In Galatians 3 Paul focuses on faith as the only means to justification before God, and this justification leads to the believers receiving the eternal life (cf. Rom. 5:18). Again, Paul’s focus is on what faith brings to the believers initially, not just on what it does afterwards. He says that even beginning with Abraham, God announced the gospel that all the nations would be justified by faith (Gal. 3:8). To make his point that God justifies only by faith and not by the law (which came after the promise was given as the gospel), Paul says: “And that by law no one is justified before God is evident because, ‘The righteous one shall have life and live by faith’” (Gal. 3:11, quoting Habakkuk 2:4). This justification by faith through the gospel is the believers’ initiation into the experience of the divine life, and thus, the context here again demands attention to that initiation. A believer initially receives life by believing the gospel, as Paul says at the beginning of this chapter: “This only I wish to learn from you, Did you receive the Spirit [who is life (Rom. 8:2) and who gives life (John 6:63; 1 Cor. 15:45)] out of the works of law or out of the hearing of faith?” (Gal. 3:2). And as we have pointed out above, Paul clearly has in mind the initiation of life later in this chapter when he says, “For if a law had been given which was able to give life, righteousness would have indeed been of law” (Gal. 3:21). Therefore, the Recovery Version captures this initiation in Galatians 3:11 with the words have life and the living that follows with the word live: “The righteous one shall have life and live by faith.”
The third New Testament quotation of Habakkuk 2:4 is in Hebrews 10:38. The context here clearly relates not to the believers’ initiation in the eternal life but to endurance in their Christian living. Because their living is in clear focus, the traditional translation of the quotation makes perfect sense: “My righteous one shall live by faith” (Heb. 10:38). It would be a mistake to add to the translation the words have life. The writer is not contemplating faith as the means to receive the divine life but faith as the means for endurance in the believers’ living and for the obtaining of the promise (vv. 36-37). But it would also be a mistake to gloss over the very important point being made here and to fall back to the simple Protestant notion that by faith we are saved once and for all. The exhortation here in Hebrews 10, indeed the strong warning (cf. vv. 29-31), is that the believers must conduct their entire Christian life by faith, even up to the moment of the Lord’s return: “The Coming One will come and will not delay. But My righteous one shall live by faith” (vv. 37-38). All of God’s economy, not just the initiation in life but the conduct of life thereafter, is and must be in faith (1 Tim. 1:4).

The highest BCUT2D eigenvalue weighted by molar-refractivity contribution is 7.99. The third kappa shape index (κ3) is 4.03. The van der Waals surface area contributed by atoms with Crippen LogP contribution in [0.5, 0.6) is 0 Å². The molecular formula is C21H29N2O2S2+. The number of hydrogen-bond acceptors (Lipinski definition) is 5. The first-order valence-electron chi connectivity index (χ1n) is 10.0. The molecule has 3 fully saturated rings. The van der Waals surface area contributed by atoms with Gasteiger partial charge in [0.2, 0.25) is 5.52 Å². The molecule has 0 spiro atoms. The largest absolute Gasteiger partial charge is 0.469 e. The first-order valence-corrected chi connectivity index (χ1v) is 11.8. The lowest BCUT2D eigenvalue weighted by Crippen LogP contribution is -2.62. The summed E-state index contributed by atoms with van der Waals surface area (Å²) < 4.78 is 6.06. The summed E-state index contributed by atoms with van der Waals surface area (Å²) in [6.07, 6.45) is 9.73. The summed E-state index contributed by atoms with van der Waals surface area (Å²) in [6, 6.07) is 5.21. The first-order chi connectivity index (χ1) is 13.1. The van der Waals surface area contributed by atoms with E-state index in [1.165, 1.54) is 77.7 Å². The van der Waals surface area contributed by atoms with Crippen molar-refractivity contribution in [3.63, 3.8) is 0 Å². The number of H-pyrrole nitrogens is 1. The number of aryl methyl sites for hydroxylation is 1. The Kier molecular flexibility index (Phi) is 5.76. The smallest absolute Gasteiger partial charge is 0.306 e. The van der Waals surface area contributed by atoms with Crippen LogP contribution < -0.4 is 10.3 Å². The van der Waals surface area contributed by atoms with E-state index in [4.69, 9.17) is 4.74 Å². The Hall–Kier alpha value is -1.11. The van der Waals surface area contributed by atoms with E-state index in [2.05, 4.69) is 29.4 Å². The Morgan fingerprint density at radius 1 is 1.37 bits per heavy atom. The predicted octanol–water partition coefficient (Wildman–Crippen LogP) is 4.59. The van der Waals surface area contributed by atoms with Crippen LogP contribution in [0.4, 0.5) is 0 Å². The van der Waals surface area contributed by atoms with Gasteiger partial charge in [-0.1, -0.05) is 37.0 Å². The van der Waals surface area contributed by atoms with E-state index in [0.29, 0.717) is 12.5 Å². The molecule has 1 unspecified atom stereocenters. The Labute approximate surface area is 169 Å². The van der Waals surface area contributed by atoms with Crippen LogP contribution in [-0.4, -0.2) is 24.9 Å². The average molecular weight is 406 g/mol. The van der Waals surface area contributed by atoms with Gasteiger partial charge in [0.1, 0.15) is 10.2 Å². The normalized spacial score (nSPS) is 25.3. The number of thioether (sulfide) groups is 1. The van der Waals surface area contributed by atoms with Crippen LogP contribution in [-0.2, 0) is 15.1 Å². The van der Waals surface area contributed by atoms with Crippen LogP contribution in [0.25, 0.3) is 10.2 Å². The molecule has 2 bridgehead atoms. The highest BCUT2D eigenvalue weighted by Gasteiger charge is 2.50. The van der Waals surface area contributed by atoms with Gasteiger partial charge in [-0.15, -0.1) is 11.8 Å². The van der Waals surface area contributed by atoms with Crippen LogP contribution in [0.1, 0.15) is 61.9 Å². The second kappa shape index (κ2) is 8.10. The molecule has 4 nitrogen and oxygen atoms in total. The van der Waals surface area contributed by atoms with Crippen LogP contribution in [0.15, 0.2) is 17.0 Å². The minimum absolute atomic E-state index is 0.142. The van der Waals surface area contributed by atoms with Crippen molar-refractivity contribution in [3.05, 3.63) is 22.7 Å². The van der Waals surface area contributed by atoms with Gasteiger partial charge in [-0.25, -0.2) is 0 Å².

It may seem that Paul picked up an obscure Old Testament prophecy and made more out of it than it deserves. But when we read the fuller context of Habakkuk 2:4, it is easy to see how it caught his full attention and opened up God’s complete New Testament economy to him:
Then Jehovah answered me and said, Write the vision, and render it plainly upon tablets, / That even he who runs by may read it. / For the vision is yet for the appointed time, / And it hastens toward the end and will not lie. / Though it tarries, wait for it; / For it will surely come; it will not delay. / See, he who is puffed up, his soul is not upright within him, / But the righteous one will live by his faith. (Hab. 2:2-4)
Though the prophecy points to the immediate destruction of Israel’s enemies, it intrinsically speaks of God’s eternal salvation to all who believe, both Jews and Gentiles. Paul was, as it were, the one who ran by and read this vision written in Habakkuk, a vision that was rendered plainly for a later time. Without doubt, he knew that the fulfillment had surely come in the age of Christ’s incarnation, death, resurrection, and ascension, and he understood by revelation that the essence of the vision was that “the righteous one will live by his faith” in God’s new economy. This is the gospel itself, not just for receiving the eternal life by faith but for living that life out by faith. As Brother Lee points out in commenting on this prophecy,
The way for us to receive such a salvation is to believe in Christ so that we may be justified by God and thus be qualified to have life, the eternal life, the divine life, and live by that life (Rom. 3:24; 5:1-2; Eph. 2:8). This is the New Testament gospel in an Old Testament prophetic book. (Life-study of Habakkuk, p. 6)